Recent developments in a Labour-run council have sparked a bitter feud within the Labour Party. And campaign group Momentum has been accused of a coup of sorts. But at the heart of this story is something far more worrying. It’s the fact that a Labour-run council was trying to push through a largely unwanted privatisation deal – one which could seriously reduce the available homes for the existing community.
Democracy or coup?
In the Labour-run north London council of Haringey, 17 councillors have either lost their seats in open contests or have withdrawn as candidates in the borough’s selection race. This included three councillors from the same ward standing down on Sunday 3 December. In a letter, they said:
The current climate of Haringey Labour politics feels factional and poisonous – anger, cynicism and distrust now shape too many debates within the local party.
They also suggested they would not be judged with an “open mind” or “in a fair manner”.
Former deputy Labour leader Roy Hattersley referred to the debacle as “subversion”; and he said that Momentum, a campaign group close to Jeremy Corbyn, was the biggest crisis facing the Labour Party. Guardian journalist Owen Jones, however, called the process “democracy”.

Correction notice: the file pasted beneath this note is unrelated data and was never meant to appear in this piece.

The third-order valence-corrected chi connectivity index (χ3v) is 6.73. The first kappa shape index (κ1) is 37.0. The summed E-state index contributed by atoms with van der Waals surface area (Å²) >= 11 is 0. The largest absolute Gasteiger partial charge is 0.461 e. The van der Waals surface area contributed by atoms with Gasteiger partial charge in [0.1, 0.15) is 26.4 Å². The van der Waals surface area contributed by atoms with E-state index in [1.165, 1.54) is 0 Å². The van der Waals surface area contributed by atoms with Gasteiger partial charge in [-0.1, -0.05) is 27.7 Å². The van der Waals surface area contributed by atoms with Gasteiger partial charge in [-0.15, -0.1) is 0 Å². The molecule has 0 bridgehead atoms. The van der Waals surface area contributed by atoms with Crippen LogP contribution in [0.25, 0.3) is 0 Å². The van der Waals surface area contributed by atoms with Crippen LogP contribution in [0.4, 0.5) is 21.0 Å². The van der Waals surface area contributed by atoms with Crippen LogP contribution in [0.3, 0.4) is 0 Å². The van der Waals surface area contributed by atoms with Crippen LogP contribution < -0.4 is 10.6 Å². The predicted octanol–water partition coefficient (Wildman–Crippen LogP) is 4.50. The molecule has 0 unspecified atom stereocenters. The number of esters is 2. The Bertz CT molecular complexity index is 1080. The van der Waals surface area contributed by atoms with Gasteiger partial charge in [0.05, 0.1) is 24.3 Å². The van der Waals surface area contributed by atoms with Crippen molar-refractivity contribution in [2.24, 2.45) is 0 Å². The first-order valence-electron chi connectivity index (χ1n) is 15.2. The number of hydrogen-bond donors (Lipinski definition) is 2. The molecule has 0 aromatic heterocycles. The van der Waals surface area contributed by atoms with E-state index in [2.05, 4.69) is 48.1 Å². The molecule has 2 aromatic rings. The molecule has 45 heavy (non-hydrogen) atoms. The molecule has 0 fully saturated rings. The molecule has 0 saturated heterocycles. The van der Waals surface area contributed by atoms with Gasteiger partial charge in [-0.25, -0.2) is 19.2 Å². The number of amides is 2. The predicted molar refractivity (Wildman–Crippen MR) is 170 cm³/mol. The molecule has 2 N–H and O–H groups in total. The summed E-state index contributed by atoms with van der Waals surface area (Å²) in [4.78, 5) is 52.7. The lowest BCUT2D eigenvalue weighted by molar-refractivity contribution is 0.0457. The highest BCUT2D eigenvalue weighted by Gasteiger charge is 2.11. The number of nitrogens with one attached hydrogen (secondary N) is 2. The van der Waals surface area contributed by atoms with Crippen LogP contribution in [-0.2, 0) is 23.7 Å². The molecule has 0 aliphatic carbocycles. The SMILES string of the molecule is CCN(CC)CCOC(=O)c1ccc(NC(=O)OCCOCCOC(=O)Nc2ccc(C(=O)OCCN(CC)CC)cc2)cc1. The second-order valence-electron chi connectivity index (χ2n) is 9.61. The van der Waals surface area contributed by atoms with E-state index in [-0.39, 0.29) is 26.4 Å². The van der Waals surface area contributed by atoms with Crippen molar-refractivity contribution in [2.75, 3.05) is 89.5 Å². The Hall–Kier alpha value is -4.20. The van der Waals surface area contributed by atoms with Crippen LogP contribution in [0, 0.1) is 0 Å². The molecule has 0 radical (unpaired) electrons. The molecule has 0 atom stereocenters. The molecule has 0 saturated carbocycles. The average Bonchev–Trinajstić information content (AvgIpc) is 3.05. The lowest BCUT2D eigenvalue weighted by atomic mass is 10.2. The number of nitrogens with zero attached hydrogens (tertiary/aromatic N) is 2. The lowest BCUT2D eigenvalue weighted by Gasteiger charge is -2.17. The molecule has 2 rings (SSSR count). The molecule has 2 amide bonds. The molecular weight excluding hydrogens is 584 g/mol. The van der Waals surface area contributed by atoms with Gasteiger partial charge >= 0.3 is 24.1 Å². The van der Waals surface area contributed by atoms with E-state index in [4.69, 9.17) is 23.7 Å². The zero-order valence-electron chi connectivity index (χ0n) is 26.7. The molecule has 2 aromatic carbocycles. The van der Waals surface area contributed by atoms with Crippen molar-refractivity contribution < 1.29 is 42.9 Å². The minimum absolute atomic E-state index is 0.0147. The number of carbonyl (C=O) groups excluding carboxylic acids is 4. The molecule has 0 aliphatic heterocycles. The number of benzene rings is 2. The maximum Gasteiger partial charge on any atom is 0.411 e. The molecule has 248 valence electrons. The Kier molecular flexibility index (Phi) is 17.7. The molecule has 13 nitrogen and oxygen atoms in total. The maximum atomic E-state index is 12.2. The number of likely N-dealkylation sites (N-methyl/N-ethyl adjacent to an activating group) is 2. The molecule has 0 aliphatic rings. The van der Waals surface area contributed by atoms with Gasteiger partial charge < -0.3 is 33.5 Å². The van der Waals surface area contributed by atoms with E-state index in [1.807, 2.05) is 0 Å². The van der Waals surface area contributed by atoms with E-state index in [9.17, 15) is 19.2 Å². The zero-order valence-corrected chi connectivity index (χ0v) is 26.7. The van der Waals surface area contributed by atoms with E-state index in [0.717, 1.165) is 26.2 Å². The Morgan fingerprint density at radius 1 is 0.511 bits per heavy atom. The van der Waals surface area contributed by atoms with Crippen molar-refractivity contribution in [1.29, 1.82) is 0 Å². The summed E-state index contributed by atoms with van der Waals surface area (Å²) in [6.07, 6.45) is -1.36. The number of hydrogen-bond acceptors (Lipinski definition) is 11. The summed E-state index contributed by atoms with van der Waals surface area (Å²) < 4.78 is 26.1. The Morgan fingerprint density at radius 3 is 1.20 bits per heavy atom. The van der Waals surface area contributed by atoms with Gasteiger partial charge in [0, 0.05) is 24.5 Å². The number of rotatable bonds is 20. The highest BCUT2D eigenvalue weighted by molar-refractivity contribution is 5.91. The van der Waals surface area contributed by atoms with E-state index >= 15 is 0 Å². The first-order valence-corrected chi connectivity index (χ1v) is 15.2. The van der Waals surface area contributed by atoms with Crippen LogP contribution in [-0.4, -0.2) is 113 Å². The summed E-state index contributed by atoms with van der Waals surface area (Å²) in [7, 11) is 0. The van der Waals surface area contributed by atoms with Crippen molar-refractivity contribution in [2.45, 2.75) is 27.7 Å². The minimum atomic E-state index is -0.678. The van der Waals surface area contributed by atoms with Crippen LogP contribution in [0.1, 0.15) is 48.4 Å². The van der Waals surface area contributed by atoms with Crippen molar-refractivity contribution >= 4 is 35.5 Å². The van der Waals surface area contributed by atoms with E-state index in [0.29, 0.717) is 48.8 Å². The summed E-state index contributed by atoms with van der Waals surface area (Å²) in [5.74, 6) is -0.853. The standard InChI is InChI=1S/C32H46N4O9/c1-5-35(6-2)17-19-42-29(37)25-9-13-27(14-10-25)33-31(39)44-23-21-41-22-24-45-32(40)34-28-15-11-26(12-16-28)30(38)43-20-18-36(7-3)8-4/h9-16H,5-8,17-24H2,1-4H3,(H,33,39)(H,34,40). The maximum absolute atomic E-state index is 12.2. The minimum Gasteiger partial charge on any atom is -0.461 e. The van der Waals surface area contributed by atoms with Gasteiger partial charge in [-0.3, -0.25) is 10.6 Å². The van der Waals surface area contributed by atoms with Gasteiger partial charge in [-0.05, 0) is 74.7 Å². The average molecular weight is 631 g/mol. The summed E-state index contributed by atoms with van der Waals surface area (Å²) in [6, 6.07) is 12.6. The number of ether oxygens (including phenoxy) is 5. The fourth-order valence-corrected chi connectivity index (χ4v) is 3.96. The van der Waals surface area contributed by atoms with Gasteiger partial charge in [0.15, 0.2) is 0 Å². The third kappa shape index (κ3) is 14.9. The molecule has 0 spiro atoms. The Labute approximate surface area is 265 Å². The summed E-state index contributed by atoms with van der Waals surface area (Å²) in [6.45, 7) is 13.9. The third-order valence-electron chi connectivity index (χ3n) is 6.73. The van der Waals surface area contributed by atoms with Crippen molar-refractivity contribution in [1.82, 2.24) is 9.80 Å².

The real story
But local resident Phil Jackson wrote an article in The Independent headlined Momentum isn’t staging a coup in Haringey, this is about housing not Labour factions. He said the situation was not about different groupings within the Labour Party, but about the Haringey Development Vehicle (HDV). The HDV is a public-private partnership to build new homes, shops and public spaces, involving Australian property giant Lendlease.
This ‘Local Asset Backed Vehicle’ represents the biggest [pdf, p13] such transfer of property assets from any council in the UK.
And there’s been wide support to stop the deal in its tracks since December 2016.
What’s the deal?
Previous evaluations of the HDV have suggested that it would be financially risky; that there would be little scrutiny around the activities of the HDV; and that residents and members of the council had not had sufficient time to look at all of the detail around the deal.
There were also concerns that there would not be enough social housing to replace demolished council property. So some residents might not be able to stay in the borough.
Also, HDV partner Lendlease previously built 2,469 homes on the site of South London’s Heygate Estate. But it only made 80 available for social rent. It also paid $56m in fines in “the largest construction-fraud settlement in New York City history”. And it reportedly fitted non-compliant cladding and faulty plumbing in two separate hospitals in Australia.
Therefore, the actions of Momentum shouldn’t worry Labour members. Or anyone else. The fact that a Labour council is trying to push through a potentially ill-considered and unwanted privatisation deal is, in fact, a much more worrying scenario.
Featured image via Flickr – Funk Dooby
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